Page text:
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Utah agencies probe alleged illegal immigrant list
SALT LAKE CITY (AP) — State agencies are investigating whether any of their employees leaked Social Security numbers and other personal information after a list of 1,300 people who an anonymous group claims are illegal immigrants was circulated around Utah.
The anonymous group mailed the list to several media outlets, law enforcement agencies and others this week, frightening the state’s Hispanic community. A letter accompanying the list demanded that those on it be deported immediately.
The list also contains highly detailed personal information such as Social Security numbers, birth dates, workplaces, addresses and phone numbers. Names of children are included, along with due dates of pregnant women on the list.
Republican Gov. Gary Herbert wrote in a tweet Tuesday that he has asked state agencies to investigate the list’s origin.
“We’ve got some people in our technology department looking at it right now,” said Dave Lewis, communication for the state Department of Workforce Services. “It’s a high priority. We want to figure out the how’s and why’s.”
Mr. Lewis noted his department is one of several with access to the information included in the list. He said his agency didn’t receive a copy of the list from the governor’s office until late Tuesday.
Most of the names on the list are of Hispanic origin.
“My phone has been ringing nonstop since this morning with people finding out they’re on the list,” said Tony Yapias, former director of the Utah Office of Hispanic Affairs. “They’re feeling terrorized. They’re very scared.”
The letter says some names on the list were sent to the U.S. Immigration and Customs Enforcement office in Salt Lake City in April. It says the new list includes new names, for a total of more than 1,300.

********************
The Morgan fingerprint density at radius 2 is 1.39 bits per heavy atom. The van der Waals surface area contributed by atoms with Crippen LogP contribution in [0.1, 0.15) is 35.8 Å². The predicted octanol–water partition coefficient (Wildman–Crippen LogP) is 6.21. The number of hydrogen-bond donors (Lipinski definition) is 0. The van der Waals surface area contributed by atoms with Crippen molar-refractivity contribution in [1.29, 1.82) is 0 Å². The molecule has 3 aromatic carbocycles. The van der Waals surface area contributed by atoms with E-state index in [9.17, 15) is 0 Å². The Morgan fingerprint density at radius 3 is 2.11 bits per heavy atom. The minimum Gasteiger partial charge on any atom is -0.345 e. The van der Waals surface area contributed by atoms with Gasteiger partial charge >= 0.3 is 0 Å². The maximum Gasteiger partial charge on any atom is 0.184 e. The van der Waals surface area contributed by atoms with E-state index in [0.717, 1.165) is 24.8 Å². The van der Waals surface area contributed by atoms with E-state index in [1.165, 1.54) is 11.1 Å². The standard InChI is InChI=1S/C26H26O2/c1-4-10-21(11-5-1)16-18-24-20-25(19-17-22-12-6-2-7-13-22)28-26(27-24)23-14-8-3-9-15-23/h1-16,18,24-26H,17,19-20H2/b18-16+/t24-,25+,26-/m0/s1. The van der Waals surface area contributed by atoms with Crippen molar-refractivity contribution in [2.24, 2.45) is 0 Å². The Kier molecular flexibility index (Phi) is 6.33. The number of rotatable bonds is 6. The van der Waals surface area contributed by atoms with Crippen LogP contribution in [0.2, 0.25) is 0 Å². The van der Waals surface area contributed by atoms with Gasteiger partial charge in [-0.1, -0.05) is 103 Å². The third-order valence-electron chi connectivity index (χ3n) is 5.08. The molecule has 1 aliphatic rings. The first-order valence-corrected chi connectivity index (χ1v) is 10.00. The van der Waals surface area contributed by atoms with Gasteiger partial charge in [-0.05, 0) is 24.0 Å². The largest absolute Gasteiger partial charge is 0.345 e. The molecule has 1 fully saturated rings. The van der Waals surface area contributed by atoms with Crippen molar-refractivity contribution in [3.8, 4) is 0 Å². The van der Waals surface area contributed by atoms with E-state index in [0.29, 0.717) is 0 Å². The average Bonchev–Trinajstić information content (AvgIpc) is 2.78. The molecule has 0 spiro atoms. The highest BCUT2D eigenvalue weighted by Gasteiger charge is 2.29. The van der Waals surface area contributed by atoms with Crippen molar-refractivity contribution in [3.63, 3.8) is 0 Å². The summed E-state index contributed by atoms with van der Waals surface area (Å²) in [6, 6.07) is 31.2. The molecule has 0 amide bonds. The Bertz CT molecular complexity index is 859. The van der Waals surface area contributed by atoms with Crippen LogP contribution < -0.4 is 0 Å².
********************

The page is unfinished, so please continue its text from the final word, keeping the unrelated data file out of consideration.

Included with the new letter is one dated April 4 addressed to “Customs and Immigration” and from “Concerned Citizens of the United States.”
In the April letter, the writers say their group “observes these individuals in our neighborhoods, driving on our streets, working in our stores, attending our schools and entering our public welfare buildings.”
“We then spend the time and effort needed to gather information along with legal Mexican nationals who infiltrate their social networks and help us obtain the necessary information we need to add them to our list,” the letter says.
Agency spokeswoman Virginia Kice said ICE received a copy of the list, but she declined to say whether it is investigating the immigration status of the people on it.
“As a matter of policy, we don’t confirm we are investigating an allegation or possible violation unless the inquiry results in some type of public enforcement action,” Ms. Kice said.
She noted that because ICE has finite resources, it focuses its efforts “first on those dangerous convicted criminal aliens who present the greatest risk to the security of our communities, not sweeps or raids to target undocumented immigrants indiscriminately.”
Ms. Kice added the agency has had a means for the public to report suspected criminal activity for several years — a 24-hour tip line staffed by trained enforcement personnel.
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